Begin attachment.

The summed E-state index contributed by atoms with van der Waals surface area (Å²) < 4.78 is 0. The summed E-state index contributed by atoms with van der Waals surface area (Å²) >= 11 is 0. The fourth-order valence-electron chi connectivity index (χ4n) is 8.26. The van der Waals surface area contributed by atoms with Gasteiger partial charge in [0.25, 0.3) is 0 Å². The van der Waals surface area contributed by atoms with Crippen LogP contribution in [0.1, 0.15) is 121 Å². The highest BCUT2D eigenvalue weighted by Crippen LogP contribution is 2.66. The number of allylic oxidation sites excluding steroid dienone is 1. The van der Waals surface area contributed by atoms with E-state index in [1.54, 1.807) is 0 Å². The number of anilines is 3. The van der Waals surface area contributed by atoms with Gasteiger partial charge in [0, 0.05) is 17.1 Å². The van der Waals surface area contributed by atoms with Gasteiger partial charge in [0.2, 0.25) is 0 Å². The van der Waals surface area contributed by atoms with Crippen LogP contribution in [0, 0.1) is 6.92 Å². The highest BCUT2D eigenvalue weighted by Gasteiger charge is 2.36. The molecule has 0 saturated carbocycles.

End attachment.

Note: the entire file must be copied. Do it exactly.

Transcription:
The summed E-state index contributed by atoms with van der Waals surface area (Å²) < 4.78 is 0. The summed E-state index contributed by atoms with van der Waals surface area (Å²) >= 11 is 0. The fourth-order valence-electron chi connectivity index (χ4n) is 8.26. The van der Waals surface area contributed by atoms with Gasteiger partial charge in [0.25, 0.3) is 0 Å². The van der Waals surface area contributed by atoms with Crippen LogP contribution in [0.1, 0.15) is 121 Å². The highest BCUT2D eigenvalue weighted by Crippen LogP contribution is 2.66. The number of allylic oxidation sites excluding steroid dienone is 1. The van der Waals surface area contributed by atoms with E-state index in [1.54, 1.807) is 0 Å². The number of anilines is 3. The van der Waals surface area contributed by atoms with Gasteiger partial charge in [0, 0.05) is 17.1 Å². The van der Waals surface area contributed by atoms with Gasteiger partial charge in [0.2, 0.25) is 0 Å². The van der Waals surface area contributed by atoms with Crippen LogP contribution in [0, 0.1) is 6.92 Å². The highest BCUT2D eigenvalue weighted by Gasteiger charge is 2.36. The molecule has 0 saturated carbocycles.